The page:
The Kansas City Chiefs continued their search for versatile defenders with the addition of former Texas A&M safety Armani Watts with their fourth-round pick (No. 124 overall).
Watts, who started 42 games for the Aggies over his four-year career, which included starting at free safety as a true freshman before sliding down to strong safety the last two years of his career, finished his time in College Station with 327 total tackles and an impressive 16 turnovers (10 interceptions, 6 forced fumbles).
He's a versatile athlete with plenty of big-game experience that has a knack for finding his way around the ball.
"It says a lot about the person, the player, the athlete," longtime Chiefs' area scout Willis Davis explained of Watts, who finished his career with more than 3,000 snaps played in the SEC. "The intelligence to come in as a freshman and start in the SEC, it says a lot about the kid and the character of the kid."
Watts was with his family in Texas when he got the call from the Chiefs and described himself as a "steal" in this draft.
"I would say game-changer, ball-hawk. I'm able to play anywhere," Watts, who admitted that he needs to improve his tackling—something that stood out with 55 missed tackles in his career—explained of his abilities to the local Kansas City media on a conference call soon after being selected.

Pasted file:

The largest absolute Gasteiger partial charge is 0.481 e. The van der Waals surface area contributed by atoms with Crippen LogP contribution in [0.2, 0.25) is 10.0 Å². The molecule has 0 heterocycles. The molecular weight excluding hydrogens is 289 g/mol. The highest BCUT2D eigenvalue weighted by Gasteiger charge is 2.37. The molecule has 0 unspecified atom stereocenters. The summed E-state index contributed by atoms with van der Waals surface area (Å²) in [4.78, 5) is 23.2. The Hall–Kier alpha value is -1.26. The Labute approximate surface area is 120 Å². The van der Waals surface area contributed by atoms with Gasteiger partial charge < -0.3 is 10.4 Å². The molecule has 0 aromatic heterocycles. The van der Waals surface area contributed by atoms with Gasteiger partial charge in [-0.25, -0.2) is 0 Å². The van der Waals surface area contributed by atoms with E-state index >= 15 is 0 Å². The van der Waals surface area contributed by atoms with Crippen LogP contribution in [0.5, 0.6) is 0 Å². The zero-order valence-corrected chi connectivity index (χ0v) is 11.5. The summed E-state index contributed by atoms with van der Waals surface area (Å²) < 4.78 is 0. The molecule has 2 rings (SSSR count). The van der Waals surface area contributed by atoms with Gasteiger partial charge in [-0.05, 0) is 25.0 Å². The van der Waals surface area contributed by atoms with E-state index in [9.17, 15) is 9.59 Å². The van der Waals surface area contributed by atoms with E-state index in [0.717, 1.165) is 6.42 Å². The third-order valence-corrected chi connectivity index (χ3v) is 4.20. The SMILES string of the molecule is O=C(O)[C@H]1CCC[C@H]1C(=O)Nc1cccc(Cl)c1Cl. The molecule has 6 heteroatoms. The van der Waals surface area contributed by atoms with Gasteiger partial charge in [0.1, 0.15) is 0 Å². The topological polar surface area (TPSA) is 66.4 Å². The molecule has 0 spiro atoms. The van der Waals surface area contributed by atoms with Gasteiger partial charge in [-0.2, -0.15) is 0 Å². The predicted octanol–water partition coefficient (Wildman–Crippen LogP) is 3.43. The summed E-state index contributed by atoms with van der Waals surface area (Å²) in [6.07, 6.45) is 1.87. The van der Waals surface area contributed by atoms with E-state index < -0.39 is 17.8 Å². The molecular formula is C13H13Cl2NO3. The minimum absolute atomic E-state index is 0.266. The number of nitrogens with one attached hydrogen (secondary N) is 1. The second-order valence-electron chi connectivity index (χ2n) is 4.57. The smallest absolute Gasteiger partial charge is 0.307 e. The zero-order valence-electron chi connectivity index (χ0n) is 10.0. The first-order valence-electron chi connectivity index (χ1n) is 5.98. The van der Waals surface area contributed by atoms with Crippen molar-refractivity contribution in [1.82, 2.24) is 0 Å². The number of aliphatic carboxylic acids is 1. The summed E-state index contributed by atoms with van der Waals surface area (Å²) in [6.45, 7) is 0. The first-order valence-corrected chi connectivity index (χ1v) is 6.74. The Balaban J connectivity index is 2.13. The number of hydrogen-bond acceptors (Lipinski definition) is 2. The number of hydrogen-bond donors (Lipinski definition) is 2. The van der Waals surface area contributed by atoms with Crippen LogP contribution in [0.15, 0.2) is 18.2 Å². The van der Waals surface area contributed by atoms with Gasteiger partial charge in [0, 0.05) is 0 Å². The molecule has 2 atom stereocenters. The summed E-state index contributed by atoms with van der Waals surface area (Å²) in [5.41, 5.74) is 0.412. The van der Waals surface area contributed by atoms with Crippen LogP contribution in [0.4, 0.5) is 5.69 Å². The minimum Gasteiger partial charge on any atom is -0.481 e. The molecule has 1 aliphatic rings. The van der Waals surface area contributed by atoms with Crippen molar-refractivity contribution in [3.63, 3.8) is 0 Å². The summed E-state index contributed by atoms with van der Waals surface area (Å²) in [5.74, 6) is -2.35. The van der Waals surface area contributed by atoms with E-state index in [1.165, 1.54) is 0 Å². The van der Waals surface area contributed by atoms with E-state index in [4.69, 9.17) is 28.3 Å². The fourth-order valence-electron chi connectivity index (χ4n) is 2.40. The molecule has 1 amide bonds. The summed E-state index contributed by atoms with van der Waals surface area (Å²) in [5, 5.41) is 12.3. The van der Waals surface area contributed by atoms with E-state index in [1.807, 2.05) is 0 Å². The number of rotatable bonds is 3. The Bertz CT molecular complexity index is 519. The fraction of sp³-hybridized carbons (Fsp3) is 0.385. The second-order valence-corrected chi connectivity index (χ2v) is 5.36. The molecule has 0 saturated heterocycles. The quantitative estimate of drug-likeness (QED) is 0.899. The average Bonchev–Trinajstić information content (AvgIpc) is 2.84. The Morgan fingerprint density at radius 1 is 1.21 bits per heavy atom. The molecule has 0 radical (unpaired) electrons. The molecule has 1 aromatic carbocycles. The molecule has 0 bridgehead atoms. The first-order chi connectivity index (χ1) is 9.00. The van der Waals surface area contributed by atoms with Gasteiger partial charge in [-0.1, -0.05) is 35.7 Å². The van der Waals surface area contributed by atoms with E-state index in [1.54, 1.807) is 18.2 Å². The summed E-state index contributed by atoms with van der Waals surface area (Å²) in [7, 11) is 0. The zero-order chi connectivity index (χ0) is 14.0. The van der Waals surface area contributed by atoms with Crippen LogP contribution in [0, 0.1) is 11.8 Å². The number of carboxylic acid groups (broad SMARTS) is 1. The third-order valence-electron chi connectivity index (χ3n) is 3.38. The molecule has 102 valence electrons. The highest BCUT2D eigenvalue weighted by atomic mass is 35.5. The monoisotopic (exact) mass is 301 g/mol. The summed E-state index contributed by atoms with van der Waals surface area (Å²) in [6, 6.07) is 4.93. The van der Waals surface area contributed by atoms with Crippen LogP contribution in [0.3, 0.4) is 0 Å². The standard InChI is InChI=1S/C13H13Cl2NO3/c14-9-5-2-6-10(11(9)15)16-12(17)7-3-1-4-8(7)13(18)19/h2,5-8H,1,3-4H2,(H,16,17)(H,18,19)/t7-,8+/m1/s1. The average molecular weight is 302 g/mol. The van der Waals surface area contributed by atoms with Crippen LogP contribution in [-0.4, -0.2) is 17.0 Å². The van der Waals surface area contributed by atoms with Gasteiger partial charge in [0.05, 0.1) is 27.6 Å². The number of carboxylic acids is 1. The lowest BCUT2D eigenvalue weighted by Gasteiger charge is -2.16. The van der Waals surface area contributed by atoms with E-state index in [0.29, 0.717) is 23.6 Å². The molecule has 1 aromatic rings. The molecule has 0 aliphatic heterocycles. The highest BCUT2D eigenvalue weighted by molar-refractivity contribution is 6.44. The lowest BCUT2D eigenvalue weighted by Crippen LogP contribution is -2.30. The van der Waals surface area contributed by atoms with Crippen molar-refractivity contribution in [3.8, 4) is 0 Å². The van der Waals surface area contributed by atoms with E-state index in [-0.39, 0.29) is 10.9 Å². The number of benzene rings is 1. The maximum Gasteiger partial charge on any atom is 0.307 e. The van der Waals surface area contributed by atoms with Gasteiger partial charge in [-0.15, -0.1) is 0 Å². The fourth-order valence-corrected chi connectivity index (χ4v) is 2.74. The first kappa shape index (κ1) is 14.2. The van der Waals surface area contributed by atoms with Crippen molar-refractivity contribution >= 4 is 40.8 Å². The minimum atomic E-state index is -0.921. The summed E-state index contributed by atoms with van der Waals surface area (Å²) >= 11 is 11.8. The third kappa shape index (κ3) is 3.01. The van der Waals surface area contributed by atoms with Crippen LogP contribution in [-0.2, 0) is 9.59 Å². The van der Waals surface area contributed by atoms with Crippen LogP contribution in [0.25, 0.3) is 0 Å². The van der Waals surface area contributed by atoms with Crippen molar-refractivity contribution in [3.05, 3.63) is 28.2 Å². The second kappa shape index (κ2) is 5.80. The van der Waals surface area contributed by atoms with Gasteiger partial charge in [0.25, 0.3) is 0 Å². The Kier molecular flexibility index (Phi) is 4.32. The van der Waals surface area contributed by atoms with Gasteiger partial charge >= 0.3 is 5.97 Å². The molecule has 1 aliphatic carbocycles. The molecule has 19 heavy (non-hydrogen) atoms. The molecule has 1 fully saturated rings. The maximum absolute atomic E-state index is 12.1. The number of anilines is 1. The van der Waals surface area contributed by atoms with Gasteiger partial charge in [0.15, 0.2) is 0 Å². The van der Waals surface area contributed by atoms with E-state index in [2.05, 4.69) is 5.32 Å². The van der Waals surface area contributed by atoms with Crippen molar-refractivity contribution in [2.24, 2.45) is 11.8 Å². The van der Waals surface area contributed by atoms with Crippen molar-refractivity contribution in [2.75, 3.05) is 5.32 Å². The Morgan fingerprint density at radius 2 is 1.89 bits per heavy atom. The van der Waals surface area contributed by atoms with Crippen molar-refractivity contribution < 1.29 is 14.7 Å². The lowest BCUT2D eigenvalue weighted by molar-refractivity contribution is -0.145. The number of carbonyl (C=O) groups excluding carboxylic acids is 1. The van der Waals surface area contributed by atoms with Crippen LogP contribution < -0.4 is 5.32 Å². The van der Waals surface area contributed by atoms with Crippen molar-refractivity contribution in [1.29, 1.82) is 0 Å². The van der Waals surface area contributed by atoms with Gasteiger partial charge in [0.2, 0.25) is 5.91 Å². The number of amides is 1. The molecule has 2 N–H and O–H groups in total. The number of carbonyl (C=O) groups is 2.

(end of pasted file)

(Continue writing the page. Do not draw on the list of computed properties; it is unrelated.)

"You really notice the instincts," Davis added of evaluating Watts. "He's not the biggest kid, but he's instinctive. He knows where to be and he knows where to put players."
Davis said the best games of Watts last year to watch to get an idea of what he brings to the table are against Louisiana-Lafayette, Mississippi State, and Auburn.
But for Davis, who has been scouting the Texas area for a while, the addition of Watts is bringing on a guy that he's noticed for a couple of years now.
"He was the one aligning this defense and telling people where to go," Davis recalled of watching Watts a couple of years ago when he was a sophomore while scouting other players. "[Watts] was the one directing traffic and putting people in the right position.
"He may not have the fastest 40-yard dash, but his instincts put him in positions where he doesn't have to be this 4.4 or 4.5 guy. He's getting to the ball because he understands route concepts. He understands if he doesn't have a man in his area, he can go help someone else."
That's a good reason Watts finished his career with so many game-changing plays with the 16 turnovers.
"He's a tough, tough kid," Davis added. "I think we got a really good football player…there's no doubt this kid will come in and compete for playing time and a starting spot."